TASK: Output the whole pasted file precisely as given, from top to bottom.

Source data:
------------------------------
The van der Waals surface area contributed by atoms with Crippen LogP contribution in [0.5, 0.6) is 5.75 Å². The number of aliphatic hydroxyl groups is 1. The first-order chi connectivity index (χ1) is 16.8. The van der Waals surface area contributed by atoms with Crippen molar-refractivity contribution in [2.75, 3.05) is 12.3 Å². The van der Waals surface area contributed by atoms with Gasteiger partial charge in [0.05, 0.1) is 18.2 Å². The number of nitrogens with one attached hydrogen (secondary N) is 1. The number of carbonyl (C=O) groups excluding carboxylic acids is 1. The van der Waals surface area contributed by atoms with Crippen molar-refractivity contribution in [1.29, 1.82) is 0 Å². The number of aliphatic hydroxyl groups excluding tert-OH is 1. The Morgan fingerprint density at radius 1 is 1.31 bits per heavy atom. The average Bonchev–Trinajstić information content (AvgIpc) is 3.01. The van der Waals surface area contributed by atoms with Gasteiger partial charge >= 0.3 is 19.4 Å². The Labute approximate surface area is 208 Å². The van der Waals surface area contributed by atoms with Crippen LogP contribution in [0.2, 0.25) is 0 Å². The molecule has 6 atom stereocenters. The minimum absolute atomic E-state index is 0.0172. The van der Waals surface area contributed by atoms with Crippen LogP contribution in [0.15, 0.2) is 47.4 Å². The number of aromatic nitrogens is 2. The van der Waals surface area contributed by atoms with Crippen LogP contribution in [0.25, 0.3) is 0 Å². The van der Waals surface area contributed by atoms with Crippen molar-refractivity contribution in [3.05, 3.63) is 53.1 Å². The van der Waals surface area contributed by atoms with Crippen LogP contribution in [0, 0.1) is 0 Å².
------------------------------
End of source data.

The van der Waals surface area contributed by atoms with Crippen LogP contribution in [0.5, 0.6) is 5.75 Å². The number of aliphatic hydroxyl groups is 1. The first-order chi connectivity index (χ1) is 16.8. The van der Waals surface area contributed by atoms with Crippen molar-refractivity contribution in [2.75, 3.05) is 12.3 Å². The van der Waals surface area contributed by atoms with Gasteiger partial charge in [0.05, 0.1) is 18.2 Å². The number of nitrogens with one attached hydrogen (secondary N) is 1. The number of carbonyl (C=O) groups excluding carboxylic acids is 1. The van der Waals surface area contributed by atoms with Crippen molar-refractivity contribution in [1.29, 1.82) is 0 Å². The number of aliphatic hydroxyl groups excluding tert-OH is 1. The Morgan fingerprint density at radius 1 is 1.31 bits per heavy atom. The average Bonchev–Trinajstić information content (AvgIpc) is 3.01. The van der Waals surface area contributed by atoms with Gasteiger partial charge >= 0.3 is 19.4 Å². The Labute approximate surface area is 208 Å². The van der Waals surface area contributed by atoms with Crippen LogP contribution in [0.2, 0.25) is 0 Å². The molecule has 6 atom stereocenters. The minimum absolute atomic E-state index is 0.0172. The van der Waals surface area contributed by atoms with Crippen LogP contribution in [0.15, 0.2) is 47.4 Å². The number of aromatic nitrogens is 2. The van der Waals surface area contributed by atoms with Crippen LogP contribution in [0.25, 0.3) is 0 Å². The van der Waals surface area contributed by atoms with Crippen molar-refractivity contribution in [3.05, 3.63) is 53.1 Å². The van der Waals surface area contributed by atoms with Crippen LogP contribution in [0, 0.1) is 0 Å².